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Analyzing Your Website Traffic to Understand User Experience

Looking at your website traffic is something you should do on a regular basis so you can better understand how your visitors navigate through your site and why they do the things that they do. Things such as average page views, bounce rate, average time spent on site and top content are all things that should give insight on what your users like and what they don’t like. Since you are likely the owner or manager of the website you are running, you will never truly be able to simulate a user experience on your own simply because you know alot more about your product than your customers do. Below are a few things at when analyzing your traffic:

Bounce Rate:

Bounce rate is the % of times a user enters and leave on the same page. Depending on your industry and the nature of your website, this % will vary. Obviously the lower the better but to really understand why they are bouncing take a look at the average time spent on each page. Are they reading your information, getting what they need and then leaving (spending 2 minutes or more on your website), or are they coming and leaving fairly quickly? If they leave quickly than you need to most likely re-arrange things in a fashion that the user will see what they came for and get more information. If the user comes, stays for a little while and then leaves without requesting more information, than you need to either give them a little less information or give them reasons to navigate through the rest of your site a little. Soft sells or calls to action is high trafficked spots on your website will help. Using key areas in your website real estate to try and get the user to do something rather than using these spots for information purposes. Ask them to join your email list to get free information regarding what they came to your site for.

Average Page Views:

If you have a low average page views number than your content probably needs to be re written or moved around. Try possibly taking a survey of some sort seeing what your current customers are most interested in about your service, or why they use you or your product. Take this information and structure it in a way that the users can navigate through your site and not get all the information they need on one page but enough to keep them interested throughout the whole site. As you see this improve, start implementing calls to action in certain spots as well.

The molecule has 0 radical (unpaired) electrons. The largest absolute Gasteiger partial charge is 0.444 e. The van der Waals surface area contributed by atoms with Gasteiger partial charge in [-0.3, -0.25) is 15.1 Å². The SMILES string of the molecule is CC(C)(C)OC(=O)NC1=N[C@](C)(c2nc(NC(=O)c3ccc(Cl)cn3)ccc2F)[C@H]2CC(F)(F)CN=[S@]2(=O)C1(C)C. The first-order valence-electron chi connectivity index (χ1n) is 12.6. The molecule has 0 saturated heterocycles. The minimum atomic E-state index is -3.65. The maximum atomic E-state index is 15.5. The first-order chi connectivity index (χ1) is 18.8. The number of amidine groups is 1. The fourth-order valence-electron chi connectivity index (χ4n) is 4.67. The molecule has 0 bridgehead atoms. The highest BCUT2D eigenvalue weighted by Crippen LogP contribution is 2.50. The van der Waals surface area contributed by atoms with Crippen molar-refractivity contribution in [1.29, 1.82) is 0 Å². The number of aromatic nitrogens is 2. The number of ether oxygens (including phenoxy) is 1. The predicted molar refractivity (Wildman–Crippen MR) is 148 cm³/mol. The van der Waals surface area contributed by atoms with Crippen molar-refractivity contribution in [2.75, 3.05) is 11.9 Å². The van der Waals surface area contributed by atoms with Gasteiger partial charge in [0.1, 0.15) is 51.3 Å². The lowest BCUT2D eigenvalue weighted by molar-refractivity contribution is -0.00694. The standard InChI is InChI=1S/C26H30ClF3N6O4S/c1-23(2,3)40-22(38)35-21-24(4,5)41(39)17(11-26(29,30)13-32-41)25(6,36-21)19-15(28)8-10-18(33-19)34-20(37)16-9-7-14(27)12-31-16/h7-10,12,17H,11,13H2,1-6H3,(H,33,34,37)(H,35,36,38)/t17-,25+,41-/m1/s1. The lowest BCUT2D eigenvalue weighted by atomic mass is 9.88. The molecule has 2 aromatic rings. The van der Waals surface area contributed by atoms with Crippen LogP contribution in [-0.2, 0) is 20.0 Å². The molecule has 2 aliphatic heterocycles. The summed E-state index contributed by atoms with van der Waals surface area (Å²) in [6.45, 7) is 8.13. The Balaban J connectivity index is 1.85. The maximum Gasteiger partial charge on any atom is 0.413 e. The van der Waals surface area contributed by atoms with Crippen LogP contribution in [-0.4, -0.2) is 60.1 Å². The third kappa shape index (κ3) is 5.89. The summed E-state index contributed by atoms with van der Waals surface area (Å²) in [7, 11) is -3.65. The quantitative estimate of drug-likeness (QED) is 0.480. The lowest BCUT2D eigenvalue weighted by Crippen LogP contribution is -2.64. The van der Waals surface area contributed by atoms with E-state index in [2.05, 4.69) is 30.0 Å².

Search Engine Traffic vs Direct Traffic:

This is a little more advanced but one way to try and increase conversion is showing different content based on the source of the traffic. People who are coming directly to your site usually (not always) were referred by someone or have a little more information than usual about your product or service. Possibly think about making the conversion funnel for these visitors a little shorter as they probably don’t need as much information, they just need a little nudge to contact you. Search engine traffic is usually visitors that know what they need or want, just looking for a person to buy it from. Present yourself in a fashion that will showcase your product, it’s features and how it will solve your customer’s problem and then give them a call to action on why they should contact you, buy the product or get more information.

There are ways to detect this in your code and doing it safely. Don’t redirect them to certain pages as if done incorrectly Google may flag you for cloaking. Simply make your page dynamic in a way that you can display information that is more beneficial to the user based on the information you have gathered about the source and other details.

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